Hello, this is Vanity
Is Jimmy home?
Yes, but he's taking a shower
Oh, I see
Did he just take out the trash?
No, that's somethin' he used 2 do
Now he's taking out me

We didn't practice the song much, and D said "We're going to settle this on the dance floor" and I laughed and said "What is this, a Michael Jackson video?" Bit by bit, I'm getting less timid and more like myself--I had Alicia (who I think of as the grande dame of our group) in stitches with my between-scenes booty-shaking.

Readers, here is where the mighty are fallen. Every cast member of this sketch will do the same dance, and I can't do it. Oh, I mean, I can follow the steps. But there's this confounded strut-shuffle-walk thing that has to be performed in double-time and while theoretically I can DO IT, I apparently look pathetic and lame when I do, because D scrunches up her nose, shakes her head and tries not to laugh afterward and I try desperately not to scream in frustration. She was pulling for me, I could tell. She wanted me to get there. But I never did. She even had us do it one by one at the end of the night, and she mouthed "SORRY" to me after I finished. I had to avert my eyes and immediately cross the room on the pretense of gathering my stuff to avoid bursting into tears. She also made a portentous speech about how we don't have that much rehearsal time and she needs people to pick things up instantly, and if we don't we might not be in that many sketches and please don't be mad at me.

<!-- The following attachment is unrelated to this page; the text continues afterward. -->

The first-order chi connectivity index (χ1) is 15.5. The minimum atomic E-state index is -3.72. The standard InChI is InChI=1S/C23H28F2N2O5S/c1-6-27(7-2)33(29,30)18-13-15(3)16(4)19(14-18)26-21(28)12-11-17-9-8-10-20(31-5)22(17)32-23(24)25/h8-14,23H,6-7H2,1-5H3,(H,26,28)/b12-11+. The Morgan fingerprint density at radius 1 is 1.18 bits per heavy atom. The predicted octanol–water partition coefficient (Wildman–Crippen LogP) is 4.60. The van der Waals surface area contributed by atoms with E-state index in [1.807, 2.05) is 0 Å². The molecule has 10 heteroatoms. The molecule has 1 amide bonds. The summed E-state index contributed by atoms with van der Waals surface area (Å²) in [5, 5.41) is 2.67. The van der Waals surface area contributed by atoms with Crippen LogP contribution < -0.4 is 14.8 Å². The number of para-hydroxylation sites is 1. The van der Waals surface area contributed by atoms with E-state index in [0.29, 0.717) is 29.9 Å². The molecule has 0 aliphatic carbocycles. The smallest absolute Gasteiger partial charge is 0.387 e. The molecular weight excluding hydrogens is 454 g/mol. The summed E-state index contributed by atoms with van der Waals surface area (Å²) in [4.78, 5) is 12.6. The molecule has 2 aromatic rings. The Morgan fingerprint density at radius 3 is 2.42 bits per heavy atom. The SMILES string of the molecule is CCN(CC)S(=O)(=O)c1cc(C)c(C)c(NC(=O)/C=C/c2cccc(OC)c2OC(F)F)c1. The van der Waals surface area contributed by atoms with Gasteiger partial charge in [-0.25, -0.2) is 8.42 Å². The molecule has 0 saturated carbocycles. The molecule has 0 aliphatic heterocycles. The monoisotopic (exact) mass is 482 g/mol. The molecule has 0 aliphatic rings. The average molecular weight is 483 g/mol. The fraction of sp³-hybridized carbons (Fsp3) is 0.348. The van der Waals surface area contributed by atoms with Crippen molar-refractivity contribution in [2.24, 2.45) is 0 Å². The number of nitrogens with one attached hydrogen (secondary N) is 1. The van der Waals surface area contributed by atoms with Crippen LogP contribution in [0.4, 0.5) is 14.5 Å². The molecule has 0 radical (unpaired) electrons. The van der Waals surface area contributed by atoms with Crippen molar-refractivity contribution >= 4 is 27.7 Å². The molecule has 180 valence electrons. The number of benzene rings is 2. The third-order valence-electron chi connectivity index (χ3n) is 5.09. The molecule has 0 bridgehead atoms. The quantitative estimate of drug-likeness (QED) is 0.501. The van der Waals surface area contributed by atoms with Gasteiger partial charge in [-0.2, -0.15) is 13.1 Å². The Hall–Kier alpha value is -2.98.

Ugh. I was so wrecked when I left there. It didn't escape my notice that Bri and G were the best at the stupid shuffle-walk thing, and both of them are like six feet tall and 90 pounds. Maybe it just looks better on those kind of girls. Yeah, I know, that's sour grapes. But I certainly felt like an ass after Bri tried to help me about 10 times and sympathetically reassured me how hard it was and then said "And what do you do, Sam?" and I had to say "I teach dance." I'm sure she would have swallowed her gum, if she had any.

Driving home, I felt exhausted and deflated. Now I won't get to be in my favorite number so far (that much I feel certain about) but maybe D won't put me in any more numbers since she hates my dancing. And it's so ironic. Because I really can dance. Just...not in five minutes. And without music. I just hope I can keep my cool when she breaks the news. I have to remember that everyone else has been gracious in the face of criticism and now it's just my turn.

What is it they say? The higher you climb, the harder you fall? Something like that.

Tuesday, October 05, 2010

Kindergarten Gals Go Around The Outside

Some of you might be curious how kindergarten is going these days. I think it's fine.